One's personality is both a composition and reflection, but if I have to choose one of them, I will choose reflection as the "self" is more important to me than "me". One's composition may change, walking across the cultural landscapes and climbing the social ladder but one's self is tied to one's reflections. The fun part is that reflections are not bound to "Time-Space" barriers ( it is not time-space) and respective mental constructs, which have grown so thick over ages, that they had reduced the image of humans to Sisyphus, rolling different sizes of boulders on hills of different heights.… As the name of this Blog indicates, knols are my perspectives on topics of interests, sweet/bitter experiences or just doodling :)
Wednesday, December 25, 2013
Sunday, December 22, 2013
in a little bit more detail, “Since 2000, we had almost 8 years of a military-civilian democracy, and it didn't
Sunday, December 15, 2013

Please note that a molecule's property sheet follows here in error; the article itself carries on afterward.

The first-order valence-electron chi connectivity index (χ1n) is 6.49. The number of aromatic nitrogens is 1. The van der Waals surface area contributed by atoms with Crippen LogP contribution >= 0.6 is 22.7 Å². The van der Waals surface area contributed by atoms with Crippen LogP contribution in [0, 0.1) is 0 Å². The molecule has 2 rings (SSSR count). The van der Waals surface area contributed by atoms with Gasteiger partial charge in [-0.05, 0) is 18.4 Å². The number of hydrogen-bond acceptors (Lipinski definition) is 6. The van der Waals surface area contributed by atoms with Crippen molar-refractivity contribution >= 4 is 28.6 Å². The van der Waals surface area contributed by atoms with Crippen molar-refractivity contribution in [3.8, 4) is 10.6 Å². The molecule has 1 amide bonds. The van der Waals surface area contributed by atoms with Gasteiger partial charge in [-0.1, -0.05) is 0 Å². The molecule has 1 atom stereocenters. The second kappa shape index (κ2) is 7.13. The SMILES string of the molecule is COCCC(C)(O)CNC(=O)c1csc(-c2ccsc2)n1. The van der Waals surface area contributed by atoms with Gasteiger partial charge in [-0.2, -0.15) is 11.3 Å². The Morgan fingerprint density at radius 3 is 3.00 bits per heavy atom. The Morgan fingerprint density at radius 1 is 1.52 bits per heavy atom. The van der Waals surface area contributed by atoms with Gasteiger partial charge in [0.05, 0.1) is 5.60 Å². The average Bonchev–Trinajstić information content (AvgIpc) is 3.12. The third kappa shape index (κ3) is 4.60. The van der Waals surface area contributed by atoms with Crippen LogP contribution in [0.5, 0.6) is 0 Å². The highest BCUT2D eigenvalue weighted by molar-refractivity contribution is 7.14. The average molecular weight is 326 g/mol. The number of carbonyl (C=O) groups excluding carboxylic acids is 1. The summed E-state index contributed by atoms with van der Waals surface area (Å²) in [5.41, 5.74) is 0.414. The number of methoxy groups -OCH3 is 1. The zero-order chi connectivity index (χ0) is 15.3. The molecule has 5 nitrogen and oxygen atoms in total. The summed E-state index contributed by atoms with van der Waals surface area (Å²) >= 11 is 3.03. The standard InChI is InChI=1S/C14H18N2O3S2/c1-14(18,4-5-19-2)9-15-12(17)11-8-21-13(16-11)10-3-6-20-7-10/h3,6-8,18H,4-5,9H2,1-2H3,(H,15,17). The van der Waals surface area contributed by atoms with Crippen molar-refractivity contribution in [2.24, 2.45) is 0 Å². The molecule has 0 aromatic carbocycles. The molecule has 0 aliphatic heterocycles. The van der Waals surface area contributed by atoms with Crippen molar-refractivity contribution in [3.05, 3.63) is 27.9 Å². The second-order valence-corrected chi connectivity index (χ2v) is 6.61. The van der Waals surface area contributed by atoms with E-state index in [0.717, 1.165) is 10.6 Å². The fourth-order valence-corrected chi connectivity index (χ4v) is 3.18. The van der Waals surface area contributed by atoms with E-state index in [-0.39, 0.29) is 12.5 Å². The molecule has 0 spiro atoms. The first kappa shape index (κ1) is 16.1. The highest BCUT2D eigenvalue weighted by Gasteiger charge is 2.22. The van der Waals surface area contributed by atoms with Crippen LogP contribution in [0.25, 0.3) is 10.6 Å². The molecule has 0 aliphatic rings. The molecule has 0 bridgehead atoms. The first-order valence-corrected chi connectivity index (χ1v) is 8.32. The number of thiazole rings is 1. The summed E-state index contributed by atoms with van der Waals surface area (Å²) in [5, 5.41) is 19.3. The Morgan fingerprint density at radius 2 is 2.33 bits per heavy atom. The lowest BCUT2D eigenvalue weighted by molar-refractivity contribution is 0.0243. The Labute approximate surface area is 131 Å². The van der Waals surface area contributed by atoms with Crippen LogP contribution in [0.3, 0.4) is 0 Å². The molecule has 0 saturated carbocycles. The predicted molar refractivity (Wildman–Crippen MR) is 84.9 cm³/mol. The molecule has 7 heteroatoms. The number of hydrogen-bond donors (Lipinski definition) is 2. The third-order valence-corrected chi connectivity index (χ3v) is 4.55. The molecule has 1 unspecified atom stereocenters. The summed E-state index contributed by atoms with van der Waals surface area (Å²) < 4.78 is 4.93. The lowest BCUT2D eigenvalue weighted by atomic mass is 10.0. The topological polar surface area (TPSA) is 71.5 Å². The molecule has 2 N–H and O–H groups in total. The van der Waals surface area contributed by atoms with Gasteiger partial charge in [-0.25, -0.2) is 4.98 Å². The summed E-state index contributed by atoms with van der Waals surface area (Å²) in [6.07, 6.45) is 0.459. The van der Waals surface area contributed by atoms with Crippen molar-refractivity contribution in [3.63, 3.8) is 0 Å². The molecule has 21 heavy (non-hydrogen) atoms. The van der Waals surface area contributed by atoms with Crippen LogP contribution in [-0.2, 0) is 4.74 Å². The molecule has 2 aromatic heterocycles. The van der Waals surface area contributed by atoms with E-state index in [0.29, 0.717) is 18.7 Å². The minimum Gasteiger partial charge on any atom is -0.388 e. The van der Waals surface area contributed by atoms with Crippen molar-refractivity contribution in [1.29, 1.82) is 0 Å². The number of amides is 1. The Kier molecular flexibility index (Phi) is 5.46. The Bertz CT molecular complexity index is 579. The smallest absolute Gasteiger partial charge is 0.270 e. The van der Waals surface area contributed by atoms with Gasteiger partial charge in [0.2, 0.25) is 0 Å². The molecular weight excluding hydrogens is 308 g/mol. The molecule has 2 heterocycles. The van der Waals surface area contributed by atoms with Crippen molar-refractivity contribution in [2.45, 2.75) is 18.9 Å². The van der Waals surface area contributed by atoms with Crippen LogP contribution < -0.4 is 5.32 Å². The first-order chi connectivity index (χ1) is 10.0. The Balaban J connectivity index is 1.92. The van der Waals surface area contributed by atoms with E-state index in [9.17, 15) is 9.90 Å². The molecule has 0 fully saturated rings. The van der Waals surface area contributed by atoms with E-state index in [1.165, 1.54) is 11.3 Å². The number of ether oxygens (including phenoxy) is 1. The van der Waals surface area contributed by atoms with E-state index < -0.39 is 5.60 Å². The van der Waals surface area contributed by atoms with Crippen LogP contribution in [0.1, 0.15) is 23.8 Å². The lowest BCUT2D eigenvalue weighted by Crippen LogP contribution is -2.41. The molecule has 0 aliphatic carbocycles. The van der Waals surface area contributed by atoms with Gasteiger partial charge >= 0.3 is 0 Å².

As soon as I learned about his diverse interests, I got interested to know his opinions about subjects, that only highly-opinionated individuals have (their well-defined definitions). I asked him, "How do you define arts?".... Without any hesitation and quiet confidently he replied, "Any work that move people (thoughtful pause!!!) is a work of art"... Just as his name didn't move me (it might be offensive for some, but that was may be the reason that my brain didn't have a space for it on the desktop of my mind, and removed it to some folder inside another folder in the least used drive, may be Drive- Z, or some place that I don't have access to it), his answer didn't move me either (Hey, I am not suggesting that, he himself was not a work of art: every human is a work of art, by every imaginable definition. It is just that I was trying to be... let me think of a proper word, "critical"... no, that is very soulless word, better to say, a nightmarish word for artists... what about a "learned person"... no, if I were so learned, then I would not ask that question, right?... OK, what about "curious"... YES!!! this is perfect... as anybody can be curious...neither rude, nor naive... all good :) OK, let's move on. So, I tried to be curious, and I asked him, again (while scratching my chin just to give my curiosity a visual expression), "What do you mean by moving people?" and soon tried to explain my question, "People are moved by wars, lawlessness, economic meltdowns, immigration, technologies, political entanglements and scientific theories that are in conflict with established beliefs more than Michael Angelo's Last Supper or by The Old Guitarist from Picasso's blue period?" ... He grinned (may be he was amused by my naive explanation), "Oh! You have a very narrow perspective of arts. What you are talking about, is fine art" ...He leaned his head towards me (May be he was feeling taller like Sarkozy at that moment) and continued, "Arts can as destructive as war waged by smart-machines that are created by best minds, or can be very constructive such as the three gorges dam. It can be just a theory that changes the self-image of humanity like theory of evolution, or a novel such as Harry Potter that expands imaginations to world of fantasies" .... Well, frankly, I was trying to come up with another more sensible question, but I was totally blank. May be, from my nervousness, he understood that I am ... well, again, I don't know what he guessed ... After a pause of silence, he further explained, "In short, humans are moved either by awe or by something beyond their control and both of them are work of art"... May be, I have been moved so many times, that I was not prepared to be moved again (I belong to the cradle of super-arts: a place famed for conflicts and wars since dawn of humanity, and may remain so till end of humanity, and I already had too much of it) by his definition of art. So, I changed the topic... (By the way, I was not moved at all ;) ....(Again, you guessed it right, the people like me, may be moved by smiles, kindness, and magnanimity, things that are getting scarcer by each passing day in our part of world than those super-works of arts)